Many disease therapies can benefit from improvements in controlled gastric release technology, such as osteoporosis and Paget's disease. Bis-phosphonates such as alendronate, residronate, etidronate and teludronate are commonly prescribed drugs for treatment of these diseases. Despite their benefits, bis-phosphonates suffer from very poor oral bioavailability (Gert, B. J.; Holland, S. D.; Kline, W. F.; Matuszewski, B. K.; Freeman, A.; Quan, H.; Lasseter, K. C.; Mucklow, J. C.; Porras, A. G.; Studies of the oral bioavailablity of alendronate, Clinical Pharmacology & Therapeutics (1995) 58, 288-298), serious interference of absorption by foods and beverages other than water (ibid.), and side effects that consist of irritation of the upper gastrointestinal mucosa (Liberman, U. A.; Hirsch, L. J.; Esophagitis and alendronate, N. Engl. J. Med. (1996) 335, 1069-70) with the potential for this irritation leading to more serious conditions (Physicians' Desk Reference, Fosamax, Warnings).
To overcome these limitations, the bis-phosphonates, such as alendronate, have been given in relatively large doses in a fasting condition while maintaining an upright position for at least a half an hour after dosing (Physicians' Desk Reference, Fosamax, Dosage and Administration). Since bis-phosphonates are not metabolized, dosing also can be lowered to once a week instead of daily (70 mg per dose once a week in place of 10 mg per dose daily) by administering very large sustained-release doses of the drug, (Daifotis, A. G.; Santora II, A. C.; Yates, A. G.; Methods for inhibiting bone resorption, U.S. Pat. No. 5,994,329).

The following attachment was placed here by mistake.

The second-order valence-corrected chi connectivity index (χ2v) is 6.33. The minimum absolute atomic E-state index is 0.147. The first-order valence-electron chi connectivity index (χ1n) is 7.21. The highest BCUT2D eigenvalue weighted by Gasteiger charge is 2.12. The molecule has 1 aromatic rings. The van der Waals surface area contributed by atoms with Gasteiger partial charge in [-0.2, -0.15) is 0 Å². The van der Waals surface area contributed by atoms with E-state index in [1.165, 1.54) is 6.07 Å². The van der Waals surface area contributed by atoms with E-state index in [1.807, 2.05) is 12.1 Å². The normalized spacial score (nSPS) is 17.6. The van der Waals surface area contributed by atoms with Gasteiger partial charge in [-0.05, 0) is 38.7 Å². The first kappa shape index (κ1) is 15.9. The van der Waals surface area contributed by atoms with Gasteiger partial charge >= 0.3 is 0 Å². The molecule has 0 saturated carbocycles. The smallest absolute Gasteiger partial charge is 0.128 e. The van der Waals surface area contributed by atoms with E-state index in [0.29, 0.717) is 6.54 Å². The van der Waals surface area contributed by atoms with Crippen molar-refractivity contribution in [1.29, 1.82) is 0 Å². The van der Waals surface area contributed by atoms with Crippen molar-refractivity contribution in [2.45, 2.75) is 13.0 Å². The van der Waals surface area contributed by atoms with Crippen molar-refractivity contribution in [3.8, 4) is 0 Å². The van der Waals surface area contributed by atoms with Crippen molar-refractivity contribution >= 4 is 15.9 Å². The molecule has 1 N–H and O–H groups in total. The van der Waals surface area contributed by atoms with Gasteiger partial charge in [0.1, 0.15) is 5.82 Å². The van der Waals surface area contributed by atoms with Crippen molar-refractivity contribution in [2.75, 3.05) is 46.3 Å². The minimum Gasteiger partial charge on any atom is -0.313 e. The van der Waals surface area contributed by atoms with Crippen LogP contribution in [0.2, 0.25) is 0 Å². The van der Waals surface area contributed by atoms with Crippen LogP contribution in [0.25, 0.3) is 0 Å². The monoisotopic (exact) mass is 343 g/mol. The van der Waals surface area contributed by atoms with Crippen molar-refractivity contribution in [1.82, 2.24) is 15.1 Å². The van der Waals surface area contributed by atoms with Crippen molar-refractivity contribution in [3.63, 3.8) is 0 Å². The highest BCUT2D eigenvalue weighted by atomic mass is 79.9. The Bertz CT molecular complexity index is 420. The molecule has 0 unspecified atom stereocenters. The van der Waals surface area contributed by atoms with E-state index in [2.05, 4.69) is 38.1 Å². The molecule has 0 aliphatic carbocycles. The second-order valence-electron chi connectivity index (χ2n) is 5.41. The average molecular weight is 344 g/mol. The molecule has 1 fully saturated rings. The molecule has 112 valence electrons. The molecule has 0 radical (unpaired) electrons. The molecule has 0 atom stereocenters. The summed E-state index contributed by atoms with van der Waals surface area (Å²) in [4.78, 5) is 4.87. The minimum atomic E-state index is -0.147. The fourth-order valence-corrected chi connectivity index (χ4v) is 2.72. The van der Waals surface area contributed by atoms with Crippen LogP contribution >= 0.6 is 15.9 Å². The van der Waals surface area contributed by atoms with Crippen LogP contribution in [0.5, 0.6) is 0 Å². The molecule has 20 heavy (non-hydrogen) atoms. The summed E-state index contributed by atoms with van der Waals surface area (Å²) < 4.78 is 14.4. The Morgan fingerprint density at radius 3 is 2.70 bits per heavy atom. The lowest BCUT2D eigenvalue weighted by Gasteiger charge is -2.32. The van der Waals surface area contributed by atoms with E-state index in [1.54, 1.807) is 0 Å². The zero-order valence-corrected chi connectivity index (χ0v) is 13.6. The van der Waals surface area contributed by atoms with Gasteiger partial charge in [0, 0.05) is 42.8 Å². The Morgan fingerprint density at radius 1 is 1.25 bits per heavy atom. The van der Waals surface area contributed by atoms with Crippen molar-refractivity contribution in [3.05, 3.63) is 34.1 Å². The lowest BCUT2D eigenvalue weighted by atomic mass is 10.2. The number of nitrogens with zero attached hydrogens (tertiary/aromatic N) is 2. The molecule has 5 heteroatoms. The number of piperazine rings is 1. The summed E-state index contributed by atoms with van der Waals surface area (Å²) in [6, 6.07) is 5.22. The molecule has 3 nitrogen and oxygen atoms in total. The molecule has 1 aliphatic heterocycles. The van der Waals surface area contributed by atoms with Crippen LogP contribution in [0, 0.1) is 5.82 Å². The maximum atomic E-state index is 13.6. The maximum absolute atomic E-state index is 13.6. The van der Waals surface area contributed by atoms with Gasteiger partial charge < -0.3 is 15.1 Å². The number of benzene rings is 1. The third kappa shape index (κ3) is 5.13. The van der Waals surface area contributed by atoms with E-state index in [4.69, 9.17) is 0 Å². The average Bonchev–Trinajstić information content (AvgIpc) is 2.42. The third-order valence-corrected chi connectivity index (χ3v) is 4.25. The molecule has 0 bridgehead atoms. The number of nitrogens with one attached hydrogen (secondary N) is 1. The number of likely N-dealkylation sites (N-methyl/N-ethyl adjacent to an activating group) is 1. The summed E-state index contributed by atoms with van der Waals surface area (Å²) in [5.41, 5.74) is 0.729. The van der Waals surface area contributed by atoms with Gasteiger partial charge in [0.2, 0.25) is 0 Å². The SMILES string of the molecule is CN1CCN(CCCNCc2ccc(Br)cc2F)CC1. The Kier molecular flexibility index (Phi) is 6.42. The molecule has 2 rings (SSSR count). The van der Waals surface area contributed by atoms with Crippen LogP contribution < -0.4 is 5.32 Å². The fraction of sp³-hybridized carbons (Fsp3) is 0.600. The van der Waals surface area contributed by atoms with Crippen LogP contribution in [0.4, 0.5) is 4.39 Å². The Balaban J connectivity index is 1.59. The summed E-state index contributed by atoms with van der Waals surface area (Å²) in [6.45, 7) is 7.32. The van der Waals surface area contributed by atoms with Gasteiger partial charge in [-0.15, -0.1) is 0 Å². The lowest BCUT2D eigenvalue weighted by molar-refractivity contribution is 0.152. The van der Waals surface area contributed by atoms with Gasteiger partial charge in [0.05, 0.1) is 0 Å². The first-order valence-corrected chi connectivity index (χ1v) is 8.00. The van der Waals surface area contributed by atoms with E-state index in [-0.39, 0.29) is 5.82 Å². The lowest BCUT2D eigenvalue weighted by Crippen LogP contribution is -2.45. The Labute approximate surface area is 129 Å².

Alendronate is best absorbed from the upper GI tract (duodenum and jejunum) (Lin, J. H.; Bisphosphonates: a review of their pharmacokinetic properties, Bone (1996), 18, 75-85. Porras, A. G.; Holland, S. D.; Gertz, B. J.; Pharmacokinetics of Alendronate, Clin Pharmacokinet (1999) 36, 315-328), and is better absorbed at a pH of ˜6 (Gert, B. J.; Holland, S. D.; Kline, W. F.; Matuszewski, B. K.; Freeman, A.; Quan, H.; Lasseter, K. C.; Mucklow, J. C.; Porras, A. G. ; Studies of the oral bioavailablity of alendronate, Clinical Pharmacology & Therapeutics (1995) 58, 288-298). Only gastric retention with controlled release allows for the extended delivery of a drug to the duodenum. Controlled release of the drug to the duodenum and jejunum parts of the intestine should allow an improvement in bioavailability, thus allowing a lowering of the total dose of the drug.
SUMMARY OF THE INVENTION
We have now found a rapidly expanding oral dosage form that swells rapidly in the gastric juices of a patient, thereby increasing the likelihood that an active ingredient carried by the form will be released in the stomach. This oral dosage form employs a blend of a superdisintegrant, tannic acid and one or more conventional hydrogels. The dosage forms of the present invention swell rapidly, yet because they do not require superporous hydrogels, do not have their associated mechanical strength problems.
The present invention further provides compacted pharmaceutical compositions for oral administration to a patient which expand upon contact with gastric fluid to retain a dosage form in the patient's stomach for an extended period of time, the formulation comprising a blend of a non-hydrated hydrogel, a superdisintegrant and tannic acid.
The present invention further provides a pharmaceutical dosage form containing an active ingredient and the compacted pharmaceutical composition.